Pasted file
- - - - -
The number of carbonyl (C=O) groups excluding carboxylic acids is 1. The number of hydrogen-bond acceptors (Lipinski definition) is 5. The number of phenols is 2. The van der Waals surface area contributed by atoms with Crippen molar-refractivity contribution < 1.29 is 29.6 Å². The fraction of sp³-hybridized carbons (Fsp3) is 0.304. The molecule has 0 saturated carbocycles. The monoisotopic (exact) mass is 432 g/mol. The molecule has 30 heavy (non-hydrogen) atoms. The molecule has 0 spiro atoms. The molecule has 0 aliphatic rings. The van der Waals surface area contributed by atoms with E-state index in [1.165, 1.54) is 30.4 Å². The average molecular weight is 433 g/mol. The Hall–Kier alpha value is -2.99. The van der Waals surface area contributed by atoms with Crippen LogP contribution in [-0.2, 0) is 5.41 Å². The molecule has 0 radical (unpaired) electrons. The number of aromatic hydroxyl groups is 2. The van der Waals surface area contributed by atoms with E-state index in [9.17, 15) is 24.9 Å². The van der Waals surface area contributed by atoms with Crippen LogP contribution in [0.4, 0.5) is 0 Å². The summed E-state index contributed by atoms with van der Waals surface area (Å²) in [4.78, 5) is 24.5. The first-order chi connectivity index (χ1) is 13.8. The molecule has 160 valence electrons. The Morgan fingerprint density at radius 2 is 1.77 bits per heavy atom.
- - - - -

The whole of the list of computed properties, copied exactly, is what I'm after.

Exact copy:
The number of carbonyl (C=O) groups excluding carboxylic acids is 1. The number of hydrogen-bond acceptors (Lipinski definition) is 5. The number of phenols is 2. The van der Waals surface area contributed by atoms with Crippen molar-refractivity contribution < 1.29 is 29.6 Å². The fraction of sp³-hybridized carbons (Fsp3) is 0.304. The molecule has 0 saturated carbocycles. The monoisotopic (exact) mass is 432 g/mol. The molecule has 30 heavy (non-hydrogen) atoms. The molecule has 0 spiro atoms. The molecule has 0 aliphatic rings. The van der Waals surface area contributed by atoms with E-state index in [1.165, 1.54) is 30.4 Å². The average molecular weight is 433 g/mol. The Hall–Kier alpha value is -2.99. The van der Waals surface area contributed by atoms with Crippen LogP contribution in [-0.2, 0) is 5.41 Å². The molecule has 0 radical (unpaired) electrons. The number of aromatic hydroxyl groups is 2. The van der Waals surface area contributed by atoms with E-state index in [9.17, 15) is 24.9 Å². The van der Waals surface area contributed by atoms with Crippen LogP contribution in [0.4, 0.5) is 0 Å². The summed E-state index contributed by atoms with van der Waals surface area (Å²) in [4.78, 5) is 24.5. The first-order chi connectivity index (χ1) is 13.8. The molecule has 160 valence electrons. The Morgan fingerprint density at radius 2 is 1.77 bits per heavy atom.